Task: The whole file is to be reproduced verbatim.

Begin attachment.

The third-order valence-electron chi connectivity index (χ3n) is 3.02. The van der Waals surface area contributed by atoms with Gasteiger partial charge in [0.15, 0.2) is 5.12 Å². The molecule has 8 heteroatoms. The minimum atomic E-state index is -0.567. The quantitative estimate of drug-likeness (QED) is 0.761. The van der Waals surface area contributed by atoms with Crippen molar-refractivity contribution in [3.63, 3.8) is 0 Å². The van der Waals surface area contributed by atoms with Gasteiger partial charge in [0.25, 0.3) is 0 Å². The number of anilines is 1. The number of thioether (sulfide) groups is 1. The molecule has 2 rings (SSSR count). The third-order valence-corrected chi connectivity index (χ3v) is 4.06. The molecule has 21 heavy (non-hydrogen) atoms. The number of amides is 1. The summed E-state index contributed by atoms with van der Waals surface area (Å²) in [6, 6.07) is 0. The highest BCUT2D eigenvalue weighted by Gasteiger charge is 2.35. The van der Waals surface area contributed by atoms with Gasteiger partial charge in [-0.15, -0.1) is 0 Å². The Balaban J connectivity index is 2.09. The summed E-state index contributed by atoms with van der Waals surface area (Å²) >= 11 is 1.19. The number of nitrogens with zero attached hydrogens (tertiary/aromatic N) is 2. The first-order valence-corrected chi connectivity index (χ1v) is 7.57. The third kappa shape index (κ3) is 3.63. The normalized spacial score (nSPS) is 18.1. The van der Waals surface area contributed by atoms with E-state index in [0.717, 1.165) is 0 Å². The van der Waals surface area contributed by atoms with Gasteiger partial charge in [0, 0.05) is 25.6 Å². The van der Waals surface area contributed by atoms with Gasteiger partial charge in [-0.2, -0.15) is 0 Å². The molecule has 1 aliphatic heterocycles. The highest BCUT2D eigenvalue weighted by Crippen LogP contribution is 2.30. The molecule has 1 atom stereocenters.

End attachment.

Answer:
The third-order valence-electron chi connectivity index (χ3n) is 3.02. The van der Waals surface area contributed by atoms with Gasteiger partial charge in [0.15, 0.2) is 5.12 Å². The molecule has 8 heteroatoms. The minimum atomic E-state index is -0.567. The quantitative estimate of drug-likeness (QED) is 0.761. The van der Waals surface area contributed by atoms with Crippen molar-refractivity contribution in [3.63, 3.8) is 0 Å². The van der Waals surface area contributed by atoms with Gasteiger partial charge in [0.25, 0.3) is 0 Å². The number of anilines is 1. The number of thioether (sulfide) groups is 1. The molecule has 2 rings (SSSR count). The third-order valence-corrected chi connectivity index (χ3v) is 4.06. The molecule has 21 heavy (non-hydrogen) atoms. The number of amides is 1. The summed E-state index contributed by atoms with van der Waals surface area (Å²) in [6, 6.07) is 0. The highest BCUT2D eigenvalue weighted by Gasteiger charge is 2.35. The van der Waals surface area contributed by atoms with Gasteiger partial charge in [-0.15, -0.1) is 0 Å². The Balaban J connectivity index is 2.09. The summed E-state index contributed by atoms with van der Waals surface area (Å²) >= 11 is 1.19. The number of nitrogens with zero attached hydrogens (tertiary/aromatic N) is 2. The first-order valence-corrected chi connectivity index (χ1v) is 7.57. The third kappa shape index (κ3) is 3.63. The normalized spacial score (nSPS) is 18.1. The van der Waals surface area contributed by atoms with E-state index in [0.717, 1.165) is 0 Å². The van der Waals surface area contributed by atoms with Gasteiger partial charge in [0, 0.05) is 25.6 Å². The van der Waals surface area contributed by atoms with Gasteiger partial charge in [-0.2, -0.15) is 0 Å². The molecule has 1 aliphatic heterocycles. The highest BCUT2D eigenvalue weighted by Crippen LogP contribution is 2.30. The molecule has 1 atom stereocenters.